For many employers, these may seem like strong facts to support a defense. Susquehanna County had a clear policy in place, which the court found to be reasonable. It clearly defined harassment and provided alternative reporting procedures. Minarsky knew of the policy and the process, but she did not make a complaint. But was the policy effective? The Court of Appeals said a jury should decide.
Multiple female employees had similar interactions with the offending supervisor over the years – unwanted hugging, kissing, massaging of shoulders, sexually explicit emails, and sexual advances. During the holiday season, the supervisor asked Minarsky and other female employees to kiss him under the mistletoe. There was such a strong pattern of pre-existing conduct that the Court of Appeals felt that the number of incidents and the employer’s dragged out response to these incidents, for which there was evidence of knowledge on the part of the County, created an issue of fact as to whether the County actually took reasonable measures to protect the employee from the harassment.
Minarsky herself explained that her failure to report the incidents was because the supervisor knew her young daughter was ill and depended on her job to pay medical bills. She feared speaking up to him in any way because he would react and become nasty. In short, she feared retaliation. Minarsky was also aware of a prior reprimand the supervisor received, which had done little to change his behavior.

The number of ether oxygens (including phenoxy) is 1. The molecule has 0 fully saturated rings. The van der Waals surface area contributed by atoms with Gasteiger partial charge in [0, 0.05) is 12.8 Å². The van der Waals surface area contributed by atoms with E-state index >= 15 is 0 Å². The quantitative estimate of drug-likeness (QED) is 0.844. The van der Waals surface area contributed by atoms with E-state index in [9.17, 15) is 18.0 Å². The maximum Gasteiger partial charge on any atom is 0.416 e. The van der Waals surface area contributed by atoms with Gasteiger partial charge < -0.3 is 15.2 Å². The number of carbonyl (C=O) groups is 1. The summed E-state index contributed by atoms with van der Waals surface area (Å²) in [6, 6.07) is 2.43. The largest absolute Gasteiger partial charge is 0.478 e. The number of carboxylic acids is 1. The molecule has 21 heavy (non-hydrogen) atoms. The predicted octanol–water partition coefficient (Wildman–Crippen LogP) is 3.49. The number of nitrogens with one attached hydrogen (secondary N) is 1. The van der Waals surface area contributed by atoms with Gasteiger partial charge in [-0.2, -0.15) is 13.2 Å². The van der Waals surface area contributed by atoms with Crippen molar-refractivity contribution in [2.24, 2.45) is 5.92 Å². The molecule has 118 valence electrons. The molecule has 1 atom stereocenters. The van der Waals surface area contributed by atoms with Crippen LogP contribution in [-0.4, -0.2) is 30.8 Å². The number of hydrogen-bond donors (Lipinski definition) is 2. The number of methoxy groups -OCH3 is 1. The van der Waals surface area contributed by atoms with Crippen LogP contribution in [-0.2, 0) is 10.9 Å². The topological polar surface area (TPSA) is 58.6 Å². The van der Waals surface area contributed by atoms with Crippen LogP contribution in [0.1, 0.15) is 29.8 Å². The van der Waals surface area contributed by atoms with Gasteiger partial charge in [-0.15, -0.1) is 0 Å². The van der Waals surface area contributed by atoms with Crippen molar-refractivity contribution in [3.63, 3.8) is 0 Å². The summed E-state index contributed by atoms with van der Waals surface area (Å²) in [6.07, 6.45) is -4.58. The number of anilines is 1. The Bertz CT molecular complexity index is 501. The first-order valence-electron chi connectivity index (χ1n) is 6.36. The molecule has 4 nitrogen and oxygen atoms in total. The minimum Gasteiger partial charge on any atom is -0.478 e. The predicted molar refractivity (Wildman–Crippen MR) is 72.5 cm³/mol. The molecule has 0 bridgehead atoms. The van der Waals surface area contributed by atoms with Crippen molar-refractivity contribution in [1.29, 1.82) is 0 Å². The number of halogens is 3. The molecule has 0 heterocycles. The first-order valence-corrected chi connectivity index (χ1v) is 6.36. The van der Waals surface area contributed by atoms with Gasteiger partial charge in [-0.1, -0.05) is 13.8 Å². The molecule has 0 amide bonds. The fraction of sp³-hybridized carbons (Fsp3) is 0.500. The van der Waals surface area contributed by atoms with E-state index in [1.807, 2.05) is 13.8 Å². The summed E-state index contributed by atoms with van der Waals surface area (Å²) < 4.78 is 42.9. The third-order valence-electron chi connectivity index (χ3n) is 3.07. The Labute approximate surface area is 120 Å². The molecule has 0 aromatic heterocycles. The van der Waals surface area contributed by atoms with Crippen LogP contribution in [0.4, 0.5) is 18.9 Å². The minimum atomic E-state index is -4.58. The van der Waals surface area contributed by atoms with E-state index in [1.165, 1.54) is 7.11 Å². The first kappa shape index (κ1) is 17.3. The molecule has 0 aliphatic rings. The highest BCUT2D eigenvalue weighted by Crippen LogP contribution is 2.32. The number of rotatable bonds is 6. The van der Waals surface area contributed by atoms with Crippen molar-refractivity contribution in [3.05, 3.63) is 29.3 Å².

In looking at the second prong of the Faragher-Ellerth test, and determine whether Minarsky had acted “unreasonably” in not reporting the conduct, the court turned to #MeToo:
This appeal comes to us in the midst of national news regarding a veritable firestorm of allegations of rampant sexual misconduct that has been closeted for years, not reported by the victims. …. While the policy underlying Faragher-Ellerth places the onus on the harassed employee to report her harasser, and would fault her for not calling out this conduct so as to prevent it, a jury could conclude that the employee’s non-reporting was understandable, perhaps even reasonable. That is, there may be a certain fallacy that underlies the notion that reporting sexual misconduct will end it. Victims do not always view it in this way. Instead, they anticipate negative consequences or fear that the harassers will face no reprimand; thus, more often than not, victims choose not to report the harassment.
Recent news articles report that studies have shown that not only is sex based harassment in the workplace pervasive, but also the failure to report is widespread.